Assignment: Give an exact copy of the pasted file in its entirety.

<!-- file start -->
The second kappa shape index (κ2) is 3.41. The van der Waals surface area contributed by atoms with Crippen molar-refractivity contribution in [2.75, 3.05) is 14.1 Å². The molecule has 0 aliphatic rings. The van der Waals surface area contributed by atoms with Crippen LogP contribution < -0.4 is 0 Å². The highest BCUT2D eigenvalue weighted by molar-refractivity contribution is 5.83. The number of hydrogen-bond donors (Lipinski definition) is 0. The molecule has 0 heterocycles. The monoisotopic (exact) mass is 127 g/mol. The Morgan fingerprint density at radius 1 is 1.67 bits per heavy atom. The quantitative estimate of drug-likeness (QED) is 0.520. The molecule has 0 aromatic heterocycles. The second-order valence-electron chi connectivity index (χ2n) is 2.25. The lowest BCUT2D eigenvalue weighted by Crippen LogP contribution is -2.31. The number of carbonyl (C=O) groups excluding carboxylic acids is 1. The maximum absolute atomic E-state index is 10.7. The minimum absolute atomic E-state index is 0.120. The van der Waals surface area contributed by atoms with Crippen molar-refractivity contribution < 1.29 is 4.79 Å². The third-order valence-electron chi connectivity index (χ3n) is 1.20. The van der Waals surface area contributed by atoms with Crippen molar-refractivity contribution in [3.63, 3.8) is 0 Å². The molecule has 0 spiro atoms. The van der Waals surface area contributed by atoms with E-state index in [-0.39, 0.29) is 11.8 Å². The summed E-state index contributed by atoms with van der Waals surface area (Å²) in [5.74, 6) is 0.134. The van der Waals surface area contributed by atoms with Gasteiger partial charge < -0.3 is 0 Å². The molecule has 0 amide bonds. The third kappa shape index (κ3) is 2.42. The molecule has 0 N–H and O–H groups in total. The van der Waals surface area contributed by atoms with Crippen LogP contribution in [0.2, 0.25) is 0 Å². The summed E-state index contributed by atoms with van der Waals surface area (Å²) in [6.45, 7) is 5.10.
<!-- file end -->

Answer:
The second kappa shape index (κ2) is 3.41. The van der Waals surface area contributed by atoms with Crippen molar-refractivity contribution in [2.75, 3.05) is 14.1 Å². The molecule has 0 aliphatic rings. The van der Waals surface area contributed by atoms with Crippen LogP contribution < -0.4 is 0 Å². The highest BCUT2D eigenvalue weighted by molar-refractivity contribution is 5.83. The number of hydrogen-bond donors (Lipinski definition) is 0. The molecule has 0 heterocycles. The monoisotopic (exact) mass is 127 g/mol. The Morgan fingerprint density at radius 1 is 1.67 bits per heavy atom. The quantitative estimate of drug-likeness (QED) is 0.520. The molecule has 0 aromatic heterocycles. The second-order valence-electron chi connectivity index (χ2n) is 2.25. The lowest BCUT2D eigenvalue weighted by Crippen LogP contribution is -2.31. The number of carbonyl (C=O) groups excluding carboxylic acids is 1. The maximum absolute atomic E-state index is 10.7. The minimum absolute atomic E-state index is 0.120. The van der Waals surface area contributed by atoms with Crippen molar-refractivity contribution < 1.29 is 4.79 Å². The third-order valence-electron chi connectivity index (χ3n) is 1.20. The van der Waals surface area contributed by atoms with Crippen molar-refractivity contribution in [3.63, 3.8) is 0 Å². The molecule has 0 spiro atoms. The van der Waals surface area contributed by atoms with E-state index in [-0.39, 0.29) is 11.8 Å². The summed E-state index contributed by atoms with van der Waals surface area (Å²) in [5.74, 6) is 0.134. The van der Waals surface area contributed by atoms with Gasteiger partial charge < -0.3 is 0 Å². The molecule has 0 amide bonds. The third kappa shape index (κ3) is 2.42. The molecule has 0 N–H and O–H groups in total. The van der Waals surface area contributed by atoms with Crippen LogP contribution in [0.2, 0.25) is 0 Å². The summed E-state index contributed by atoms with van der Waals surface area (Å²) in [6.45, 7) is 5.10.